Become a member and get exclusive access to articles, live sessions and more!
Start Your Free Trial

This is the 1st of your 3 free articles

Become a member for unlimited website access and more.

FREE TRIAL Available!

Learn More

Already a member? Sign in to continue reading

Fieldwork: Simulated Progress

JazzTimes may earn a small commission if you buy something using one of the retail links in our articles. JazzTimes does not accept money for any editorial recommendations. Read more about our policy here. Thanks for supporting JazzTimes.

Fieldwork’s lineup is in flux. Pianist Vijay Iyer remains, but on Simulated Progress, the trio’s sophomore effort, alto/sopranino saxophonist Steve Lehman replaces tenorist Aaron Stewart. And since this September 2004 recording, Tyshawn Sorey has succeeded Elliot Humberto Kavee on drums. But personnel changes have not diminished Fieldwork’s power and coherence.

Coproduced by Scott Harding, Simulated Progress boasts four compositions by Iyer, four by Lehman and three by Kavee. The instrumentation calls to mind Tim Berne’s Hard Cell, although Fieldwork’s material is more varied in mood and texture. Iyer’s “Headlong,” the aggressive opener, segues abruptly into Kavee’s slower “Transgression.” On Lehman’s “Trips,” Kavee feigns turntable sounds and mines a fragmented hip-hop vibe. While it’s hard not to miss Aaron Stewart’s fevered eloquence, Lehman is undoubtedly an asset, as he generates most of the album’s sonic departures-check the echo effects on Iyer’s “Infogee Dub,” the Joe McPhee-like growls on Kavee’s “Gaudi” and the sopranino flights on Iyer’s “Transitions.”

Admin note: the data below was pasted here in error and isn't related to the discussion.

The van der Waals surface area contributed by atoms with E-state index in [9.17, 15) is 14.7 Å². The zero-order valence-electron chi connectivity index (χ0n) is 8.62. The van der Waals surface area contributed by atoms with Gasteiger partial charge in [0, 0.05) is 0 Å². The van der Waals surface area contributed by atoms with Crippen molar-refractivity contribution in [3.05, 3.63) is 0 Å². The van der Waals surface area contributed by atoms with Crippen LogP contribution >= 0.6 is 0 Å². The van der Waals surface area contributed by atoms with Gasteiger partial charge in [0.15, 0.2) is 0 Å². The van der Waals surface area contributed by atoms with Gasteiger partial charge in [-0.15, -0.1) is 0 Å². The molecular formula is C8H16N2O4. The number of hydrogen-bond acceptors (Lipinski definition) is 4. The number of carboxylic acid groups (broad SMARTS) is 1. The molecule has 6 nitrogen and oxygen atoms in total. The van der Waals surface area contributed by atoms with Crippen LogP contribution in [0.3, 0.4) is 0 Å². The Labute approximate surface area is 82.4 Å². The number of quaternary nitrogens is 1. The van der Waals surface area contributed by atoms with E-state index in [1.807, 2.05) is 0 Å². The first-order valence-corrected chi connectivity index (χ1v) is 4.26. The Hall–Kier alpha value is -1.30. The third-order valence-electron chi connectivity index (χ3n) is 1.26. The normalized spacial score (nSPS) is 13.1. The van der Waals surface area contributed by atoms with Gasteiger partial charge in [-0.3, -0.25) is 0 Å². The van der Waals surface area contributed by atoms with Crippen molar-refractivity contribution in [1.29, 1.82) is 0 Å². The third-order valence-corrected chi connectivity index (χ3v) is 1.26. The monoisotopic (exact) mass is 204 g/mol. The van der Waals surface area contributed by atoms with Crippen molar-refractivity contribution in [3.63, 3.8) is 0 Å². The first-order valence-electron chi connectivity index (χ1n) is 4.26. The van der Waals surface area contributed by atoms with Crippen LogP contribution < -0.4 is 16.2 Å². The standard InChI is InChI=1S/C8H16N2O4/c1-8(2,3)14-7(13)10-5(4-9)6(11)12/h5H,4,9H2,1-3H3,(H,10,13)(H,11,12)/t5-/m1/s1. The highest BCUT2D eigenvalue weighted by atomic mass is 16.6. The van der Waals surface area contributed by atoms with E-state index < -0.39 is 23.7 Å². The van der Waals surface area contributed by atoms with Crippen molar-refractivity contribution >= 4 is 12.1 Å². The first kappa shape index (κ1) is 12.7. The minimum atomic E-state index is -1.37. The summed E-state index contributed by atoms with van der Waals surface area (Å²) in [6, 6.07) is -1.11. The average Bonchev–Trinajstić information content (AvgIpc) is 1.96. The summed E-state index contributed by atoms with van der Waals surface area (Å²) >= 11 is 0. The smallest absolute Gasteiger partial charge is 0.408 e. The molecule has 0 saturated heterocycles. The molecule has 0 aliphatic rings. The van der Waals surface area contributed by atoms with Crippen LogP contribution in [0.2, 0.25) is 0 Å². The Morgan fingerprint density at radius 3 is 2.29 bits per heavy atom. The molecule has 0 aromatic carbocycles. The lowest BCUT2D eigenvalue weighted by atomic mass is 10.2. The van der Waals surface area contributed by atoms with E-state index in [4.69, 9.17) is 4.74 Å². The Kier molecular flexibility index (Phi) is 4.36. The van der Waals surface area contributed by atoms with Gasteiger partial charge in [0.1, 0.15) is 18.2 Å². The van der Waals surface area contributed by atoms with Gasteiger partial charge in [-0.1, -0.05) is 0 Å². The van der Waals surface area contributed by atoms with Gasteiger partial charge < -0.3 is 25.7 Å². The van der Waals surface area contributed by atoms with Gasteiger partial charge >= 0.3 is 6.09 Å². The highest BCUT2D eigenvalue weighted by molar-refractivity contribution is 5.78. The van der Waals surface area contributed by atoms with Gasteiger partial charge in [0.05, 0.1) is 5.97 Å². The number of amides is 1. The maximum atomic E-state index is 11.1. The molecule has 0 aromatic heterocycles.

Fieldwork’s rhythmic logic can be immensely involved, but the results are disarmingly concise (just under 49 minutes total, with only three tracks exceeding five minutes). The music is also rich in paradox: dark yet uplifting, intellectually demanding yet effortlessly funky.